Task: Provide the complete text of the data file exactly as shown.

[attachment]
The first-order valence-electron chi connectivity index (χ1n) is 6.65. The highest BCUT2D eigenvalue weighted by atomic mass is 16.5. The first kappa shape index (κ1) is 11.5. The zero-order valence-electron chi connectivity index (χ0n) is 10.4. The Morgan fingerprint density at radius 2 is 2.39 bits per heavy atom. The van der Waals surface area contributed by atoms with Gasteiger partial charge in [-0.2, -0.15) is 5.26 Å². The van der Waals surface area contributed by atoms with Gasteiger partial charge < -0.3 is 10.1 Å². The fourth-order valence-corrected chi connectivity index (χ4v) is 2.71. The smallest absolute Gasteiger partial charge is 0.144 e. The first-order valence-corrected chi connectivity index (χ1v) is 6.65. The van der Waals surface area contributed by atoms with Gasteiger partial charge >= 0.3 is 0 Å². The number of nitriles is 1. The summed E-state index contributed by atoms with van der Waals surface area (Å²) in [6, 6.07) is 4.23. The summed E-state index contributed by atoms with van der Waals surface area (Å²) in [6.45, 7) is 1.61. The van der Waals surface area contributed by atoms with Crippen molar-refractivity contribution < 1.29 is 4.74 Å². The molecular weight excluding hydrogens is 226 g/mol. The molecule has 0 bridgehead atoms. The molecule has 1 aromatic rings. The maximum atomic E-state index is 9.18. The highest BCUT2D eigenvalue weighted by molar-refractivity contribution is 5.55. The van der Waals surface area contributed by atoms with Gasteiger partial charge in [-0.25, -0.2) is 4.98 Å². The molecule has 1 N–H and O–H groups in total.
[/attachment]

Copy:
The first-order valence-electron chi connectivity index (χ1n) is 6.65. The highest BCUT2D eigenvalue weighted by atomic mass is 16.5. The first kappa shape index (κ1) is 11.5. The zero-order valence-electron chi connectivity index (χ0n) is 10.4. The Morgan fingerprint density at radius 2 is 2.39 bits per heavy atom. The van der Waals surface area contributed by atoms with Gasteiger partial charge in [-0.2, -0.15) is 5.26 Å². The van der Waals surface area contributed by atoms with Gasteiger partial charge < -0.3 is 10.1 Å². The fourth-order valence-corrected chi connectivity index (χ4v) is 2.71. The smallest absolute Gasteiger partial charge is 0.144 e. The first-order valence-corrected chi connectivity index (χ1v) is 6.65. The van der Waals surface area contributed by atoms with Gasteiger partial charge >= 0.3 is 0 Å². The number of nitriles is 1. The summed E-state index contributed by atoms with van der Waals surface area (Å²) in [6, 6.07) is 4.23. The summed E-state index contributed by atoms with van der Waals surface area (Å²) in [6.45, 7) is 1.61. The van der Waals surface area contributed by atoms with Crippen molar-refractivity contribution < 1.29 is 4.74 Å². The molecular weight excluding hydrogens is 226 g/mol. The molecule has 0 bridgehead atoms. The molecule has 1 aromatic rings. The maximum atomic E-state index is 9.18. The highest BCUT2D eigenvalue weighted by molar-refractivity contribution is 5.55. The van der Waals surface area contributed by atoms with Gasteiger partial charge in [-0.25, -0.2) is 4.98 Å². The molecule has 1 N–H and O–H groups in total.